In Malawi’s Phalombe district, 14-year-old Aline lives with her parents and three siblings. When she was in grade nine, Aline began attending Neno Girls Secondary School, where PWS&D provides scholarship support for students in need.
In part due to their own lack of education, Aline’s parents are only able to generate income through their small-scale subsistence farm. A series of climate challenges, including unpredictable rains and droughts over the years, made things difficult for them financially. They survive by taking on day labour at other farms, which hardly ensures they meet their basic needs.
Consequently, Aline’s parents could not afford to pay her school fees and contemplated withdrawing her from school. But, after reviewing the family’s financial situation, as well as Aline’s school performance and behaviour, the school selected Aline to receive a bursary.
Since then, Aline has been doing very well in her courses and hopes to pursue a nursing career in the future. Attending boarding school at Neno allows Aline to focus on her studies without the burden of domestic responsibilities like fetching water and caring for young siblings. For the family, it is both a short-term sacrifice and a long-term investment to have Aline in school.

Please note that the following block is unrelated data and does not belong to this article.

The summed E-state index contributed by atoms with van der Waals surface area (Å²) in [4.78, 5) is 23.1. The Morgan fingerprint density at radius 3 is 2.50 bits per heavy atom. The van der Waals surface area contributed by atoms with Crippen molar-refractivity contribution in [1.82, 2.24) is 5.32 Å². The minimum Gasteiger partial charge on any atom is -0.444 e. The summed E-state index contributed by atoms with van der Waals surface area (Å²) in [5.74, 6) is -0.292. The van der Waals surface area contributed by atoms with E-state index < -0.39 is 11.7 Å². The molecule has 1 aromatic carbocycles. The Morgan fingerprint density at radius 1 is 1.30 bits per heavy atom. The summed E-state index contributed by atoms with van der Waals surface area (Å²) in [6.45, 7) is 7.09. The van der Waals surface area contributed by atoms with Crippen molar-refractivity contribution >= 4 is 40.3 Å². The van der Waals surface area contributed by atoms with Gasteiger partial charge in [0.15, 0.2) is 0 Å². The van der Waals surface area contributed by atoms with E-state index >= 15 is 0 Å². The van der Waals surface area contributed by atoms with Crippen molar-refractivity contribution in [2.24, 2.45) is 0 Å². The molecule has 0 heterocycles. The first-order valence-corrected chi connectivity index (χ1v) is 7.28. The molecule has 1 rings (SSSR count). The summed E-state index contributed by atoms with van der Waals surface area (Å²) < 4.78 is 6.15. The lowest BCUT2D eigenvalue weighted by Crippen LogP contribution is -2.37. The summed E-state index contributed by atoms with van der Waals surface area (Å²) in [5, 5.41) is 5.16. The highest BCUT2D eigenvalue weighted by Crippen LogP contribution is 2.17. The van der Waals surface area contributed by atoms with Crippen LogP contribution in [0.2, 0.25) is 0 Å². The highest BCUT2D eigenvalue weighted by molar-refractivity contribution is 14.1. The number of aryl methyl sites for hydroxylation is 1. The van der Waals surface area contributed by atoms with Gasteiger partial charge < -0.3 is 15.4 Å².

Filling in the Gaps
Around the world, as many as 48% of girls are out of school. In primary school alone, this means that 15 million girls are out of school, compared to 10 million boys. PWS&D knows how imperative it is to educate girls. Working with local partners in Malawi, Guatemala and Afghanistan, we are working to help more children access opportunities to create brighter futures.
The importance of education for a child’s future can’t be overstated. Education provides children with the ability to navigate the world with social-emotional skills, self-confidence, stability, opportunities and self-confidence. The benefits of education for girls extend not only to them individually but to their future families. According to the UN, a child born to a literate mother is 50% more likely to survive past the age of five. And every extra year of education reduces the probability of infant mortality by 5-10%.